Wednesday, December 21, 2016

Book Review: The Scorpion Rules by Erin Bow

I’m not sure where I got this book or how long it’s been sitting on my shelf, which made it a great candidate for a ClearAShelf challenge book. I have not read the sequel (published September 2016), yet, but plan to.

The GoodReads lead in:

The world is at peace, said the Utterances. And really, if the odd princess has a hard day, is that too much to ask?

Greta is a duchess and crown princess—and a hostage to peace. This is how the game is played: if you want to rule, you must give one of your children as a hostage. Go to war and your hostage dies. [Link to GoodReads page]

First, the summary doesn’t really do the book justice, which is why I didn’t post the whole thing as I typically do. So let me just cut to my bit.

My Two Cents: 
Ok, so here you have a sci-fi dystopian world set somewhere in the US about 400 years into the future. A robot (the PC term is a being with Artificial Intelligence) has declared himself the ruler of the world in order to save humans from themselves. Today, in 2016, I can certainly see the inclination, but I digress. Talis, the AI in question, was once a human and talks like an entitled pain in the ass douchey guy. In his system, the children of those next in line to rule are raised together, their lives becoming forfeit if their countries declare war. The reasoning is thus: go to war, lose your child/ heir. The kids are Prisoners of Peace, helping maintain the peace in their countries with the fragility of their lives.
Fan Art from Nellas Bocker (linked)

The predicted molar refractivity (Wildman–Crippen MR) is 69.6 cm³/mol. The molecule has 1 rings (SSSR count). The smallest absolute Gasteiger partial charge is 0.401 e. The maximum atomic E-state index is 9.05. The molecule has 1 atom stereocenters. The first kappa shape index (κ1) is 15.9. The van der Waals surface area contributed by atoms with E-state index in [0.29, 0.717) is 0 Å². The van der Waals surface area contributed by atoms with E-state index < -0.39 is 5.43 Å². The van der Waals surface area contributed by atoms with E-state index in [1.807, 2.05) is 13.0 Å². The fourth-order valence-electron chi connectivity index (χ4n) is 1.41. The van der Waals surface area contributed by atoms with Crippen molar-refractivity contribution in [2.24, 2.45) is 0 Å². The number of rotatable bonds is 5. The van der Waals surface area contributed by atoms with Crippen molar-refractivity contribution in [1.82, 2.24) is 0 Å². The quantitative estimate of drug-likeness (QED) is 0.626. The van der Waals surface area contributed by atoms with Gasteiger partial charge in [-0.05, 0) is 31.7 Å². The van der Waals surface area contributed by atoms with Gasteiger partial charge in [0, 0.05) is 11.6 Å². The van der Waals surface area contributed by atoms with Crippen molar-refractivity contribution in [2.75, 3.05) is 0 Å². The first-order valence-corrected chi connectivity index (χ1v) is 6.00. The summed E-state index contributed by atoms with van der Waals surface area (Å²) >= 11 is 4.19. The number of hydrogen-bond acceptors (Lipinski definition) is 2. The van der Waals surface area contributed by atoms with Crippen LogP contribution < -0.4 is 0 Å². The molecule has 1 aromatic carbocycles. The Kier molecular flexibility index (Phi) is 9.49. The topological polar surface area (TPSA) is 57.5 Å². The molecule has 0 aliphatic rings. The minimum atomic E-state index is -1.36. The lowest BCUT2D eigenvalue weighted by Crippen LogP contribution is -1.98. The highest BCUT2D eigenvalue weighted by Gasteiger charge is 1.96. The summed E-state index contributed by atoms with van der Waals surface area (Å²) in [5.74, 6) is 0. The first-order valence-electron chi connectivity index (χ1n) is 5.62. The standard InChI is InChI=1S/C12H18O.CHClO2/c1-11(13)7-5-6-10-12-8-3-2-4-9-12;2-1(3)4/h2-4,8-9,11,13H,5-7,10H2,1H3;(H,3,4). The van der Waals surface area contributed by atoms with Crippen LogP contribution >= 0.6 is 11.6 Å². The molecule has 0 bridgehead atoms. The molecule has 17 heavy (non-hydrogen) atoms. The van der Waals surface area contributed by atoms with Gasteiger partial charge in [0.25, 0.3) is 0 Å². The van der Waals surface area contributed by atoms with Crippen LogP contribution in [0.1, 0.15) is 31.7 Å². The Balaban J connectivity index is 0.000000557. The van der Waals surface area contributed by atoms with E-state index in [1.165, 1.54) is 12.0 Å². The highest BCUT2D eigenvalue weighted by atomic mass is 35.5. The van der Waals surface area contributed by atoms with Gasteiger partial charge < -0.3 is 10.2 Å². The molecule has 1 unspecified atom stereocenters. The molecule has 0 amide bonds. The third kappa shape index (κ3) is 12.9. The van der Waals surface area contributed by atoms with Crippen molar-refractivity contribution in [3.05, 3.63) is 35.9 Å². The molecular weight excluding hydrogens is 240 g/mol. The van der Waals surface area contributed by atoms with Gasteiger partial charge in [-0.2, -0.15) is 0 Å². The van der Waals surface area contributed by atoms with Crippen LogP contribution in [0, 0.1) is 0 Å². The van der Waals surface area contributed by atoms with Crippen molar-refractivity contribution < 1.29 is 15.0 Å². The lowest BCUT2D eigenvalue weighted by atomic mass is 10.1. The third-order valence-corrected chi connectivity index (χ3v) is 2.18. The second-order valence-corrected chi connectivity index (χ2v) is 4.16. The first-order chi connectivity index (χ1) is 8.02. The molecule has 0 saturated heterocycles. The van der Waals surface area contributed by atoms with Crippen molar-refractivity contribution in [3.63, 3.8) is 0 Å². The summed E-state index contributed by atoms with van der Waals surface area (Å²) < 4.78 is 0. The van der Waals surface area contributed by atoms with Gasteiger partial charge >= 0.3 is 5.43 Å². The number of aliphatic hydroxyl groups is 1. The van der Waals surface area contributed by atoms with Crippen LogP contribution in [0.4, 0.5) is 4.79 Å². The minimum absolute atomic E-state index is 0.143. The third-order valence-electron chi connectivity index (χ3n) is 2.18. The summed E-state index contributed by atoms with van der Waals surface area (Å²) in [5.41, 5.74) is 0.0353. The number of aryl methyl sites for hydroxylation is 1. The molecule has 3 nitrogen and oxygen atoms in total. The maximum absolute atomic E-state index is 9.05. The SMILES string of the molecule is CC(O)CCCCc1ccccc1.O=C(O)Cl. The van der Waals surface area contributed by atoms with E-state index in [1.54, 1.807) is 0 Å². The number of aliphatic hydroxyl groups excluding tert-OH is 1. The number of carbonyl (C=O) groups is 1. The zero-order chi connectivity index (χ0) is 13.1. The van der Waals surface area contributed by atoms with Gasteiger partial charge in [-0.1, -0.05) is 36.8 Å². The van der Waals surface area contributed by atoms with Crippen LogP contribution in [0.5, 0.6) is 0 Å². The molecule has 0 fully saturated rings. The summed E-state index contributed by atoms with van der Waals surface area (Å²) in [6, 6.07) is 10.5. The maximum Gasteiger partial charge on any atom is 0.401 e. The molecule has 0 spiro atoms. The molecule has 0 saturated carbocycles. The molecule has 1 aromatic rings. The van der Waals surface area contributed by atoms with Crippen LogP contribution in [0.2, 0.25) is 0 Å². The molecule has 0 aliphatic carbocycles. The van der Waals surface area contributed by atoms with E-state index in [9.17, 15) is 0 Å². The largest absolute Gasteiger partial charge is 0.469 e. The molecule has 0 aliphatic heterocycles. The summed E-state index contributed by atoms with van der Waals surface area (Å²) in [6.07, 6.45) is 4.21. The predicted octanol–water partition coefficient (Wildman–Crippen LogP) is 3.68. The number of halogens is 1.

So, Greta is set to become Queen one day and though she knows that her parents love her, she also knows that her mother may have to go to war soon. She’s resigned to this fate and determined to die gracefully. When Elian, a new hostage arrives, she realizes that this is basically slavery by another name and she and her friends are complicit. She resigns herself to this, too, mostly, until war breaks out and she chooses to step up in order to save her friends. Greta's eyes are opened to the role that she can play but also to the relationships around her. 

Fan Art from Nella Bocker (linked)
Ok… so what’s good? The world- building is definitely good. Things are not over- explained and sometimes it takes a page or two to learn what a word is referencing but I like not being spoon- fed too many things that the people in the story really have no reason to explain to each other. The characters are good. Greta is the de facto leader of the oldest cohort of hostages and she cares for all of her friends, even the ones who get on her nerves. She is self- sacrificing without being gooey; she’s brave without being an asshole. Her best friend and roommate Xie is poised and capable without being snotty. And the gay boys love each other without flaming sass. Plus the characters come from far and wide, giving a range of backgrounds to the group. Even the “bad guy,” Talis, has a story and a soft side. He’s a monster, maybe, but one that makes a lot of sense. He's also pouty and a little ridiculous. I don't think I've given a whole WNDB sticker in a blog in a while. Welp. Here ya go. 
Fan Art from Nellas Bocker (linked)
Also, the budding romance(s) are well- done and not overplayed. The sci-fi/ dystopian/holy shit factor is good. There are some pretty knee jerk-y moments is a high stakes situation and a fast paced story line.

To be honest, I’m having trouble coming up with things I didn’t like about this book, which basically has me on edge waiting for some glaring problem that punches me in the face when I least expect it. Even so, I think this is a top YA offering, dystopian or otherwise.

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